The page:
Projections on when the vehicle fleet will become electrified range from very aggressive to very conservative. For example, Tony Seba, a lecturer on entrepreneurship, disruption and clean energy at Stanford University in California, predicts that all new vehicles sold will be electric by 2025 because of their cost savings. Some oil majors, meanwhile, have more modest expectations.
Proponents of an aggressive scenario would point to the plummeting cost of batteries, which are the biggest price component of an EV. According to Business Insider, battery costs have fallen 90% in the past six years. Between 2021 and 2024, batteries will reach a price point that places EVs around the same cost of a conventional gasoline-powered car, according to the Rocky Mountain Institute (RMI), a Boulder, Colo.-based nonprofit that focuses on clean energy.
Even now, EVs have lower ownership costs. According to the institute’s estimates, driving an EV costs about 3.6 cents per mile, vs. 9 cents per mile for a gas-powered car, assuming gasoline at $2 per gallon. Gasoline would have to cost 80 cents per gallon to be competitive.
The conservative estimate would argue that consumers do not have awareness of ownership costs, especially on a per-mile basis. But will the growing familiarity with ride-hailing services, which typically price rides on a per-mile basis, change that mindset?
In Deloitte’s Global Automotive Consumer Study, 23% of U.S. consumers said they used a ride-hailing service such as Uber or Lyft at least weekly, and this share is expected to grow at a highly accelerated pace. Of those who use a ride-hailing service, 52% said they question whether they needed to own a vehicle in the future. This includes 64% of millennials and Generation Z.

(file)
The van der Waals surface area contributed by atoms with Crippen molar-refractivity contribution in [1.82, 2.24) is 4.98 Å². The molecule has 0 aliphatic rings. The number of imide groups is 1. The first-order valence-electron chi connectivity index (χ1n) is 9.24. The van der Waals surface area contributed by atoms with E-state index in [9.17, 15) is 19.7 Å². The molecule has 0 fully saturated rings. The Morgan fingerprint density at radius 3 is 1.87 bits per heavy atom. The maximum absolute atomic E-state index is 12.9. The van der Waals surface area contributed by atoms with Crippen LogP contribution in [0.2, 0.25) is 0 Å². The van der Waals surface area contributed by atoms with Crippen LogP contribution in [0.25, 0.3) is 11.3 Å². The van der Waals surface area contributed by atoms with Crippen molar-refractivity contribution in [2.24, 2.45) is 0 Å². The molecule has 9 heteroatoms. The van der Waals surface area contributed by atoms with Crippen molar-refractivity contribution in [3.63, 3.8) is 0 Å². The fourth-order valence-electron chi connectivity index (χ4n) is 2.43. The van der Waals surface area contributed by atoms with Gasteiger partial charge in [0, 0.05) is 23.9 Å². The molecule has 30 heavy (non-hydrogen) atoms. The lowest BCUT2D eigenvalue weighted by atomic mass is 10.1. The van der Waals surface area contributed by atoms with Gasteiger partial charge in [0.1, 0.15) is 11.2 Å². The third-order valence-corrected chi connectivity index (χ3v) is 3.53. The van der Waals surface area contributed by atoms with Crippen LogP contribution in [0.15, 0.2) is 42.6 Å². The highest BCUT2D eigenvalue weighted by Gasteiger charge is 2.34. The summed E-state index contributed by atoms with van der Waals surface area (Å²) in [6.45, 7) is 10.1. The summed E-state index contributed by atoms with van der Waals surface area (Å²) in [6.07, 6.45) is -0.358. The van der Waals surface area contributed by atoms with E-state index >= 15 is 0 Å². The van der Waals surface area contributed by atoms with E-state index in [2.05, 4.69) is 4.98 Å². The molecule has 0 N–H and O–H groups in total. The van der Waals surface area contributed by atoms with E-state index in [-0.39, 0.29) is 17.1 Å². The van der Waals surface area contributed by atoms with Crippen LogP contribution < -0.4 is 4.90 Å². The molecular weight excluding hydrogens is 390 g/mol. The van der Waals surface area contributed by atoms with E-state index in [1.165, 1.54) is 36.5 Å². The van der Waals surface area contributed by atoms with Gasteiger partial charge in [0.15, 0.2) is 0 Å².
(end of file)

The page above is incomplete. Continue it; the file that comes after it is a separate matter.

There are real implications for the vehicle market. After seven straight years of growth, vehicle sales have been softening in early 2017. Car sales were down nearly 500,000 units over the past five years, and off 300,000 units from 2016 to 2017, according to Ward’s Automotive. Truck sales have countered some of the sales erosion—they rose by nearly 1 million units in the past five years, and were up 150,000 units from 2016 to 2017, thanks to low gasoline prices.
Consumers’ openness to ride-hailing services, however, could be what transforms a cyclical vehicle sales decline into a structural one.
The future model
An ACES transportation market would be transformative to the current fueling and vehicle retail models.
For example, some might assume that automated vehicles would naturally be electric, but this is not necessarily a given. While there may be synergies, other alternative fuels such as liquefied natural gas could have application in a scenario where automated vehicles are owned as fleets and refueled at a central hub.
In this scenario, what need would an automated vehicle have to stop at a gas station? Even assuming an automated vehicle was gasoline-powered, its passenger would likely not want to be involved in the fueling process.
In an ACES world, would it make more sense for carmakers to offer the service of automated vehicles on a usage-fee basis? For example, a consumer would get all the travel they desired for a monthly subscription fee of $500.
As attendees of the Fuels Institute meeting learned, the timeline for these transformative changes is up for debate; their inevitability, however, is not.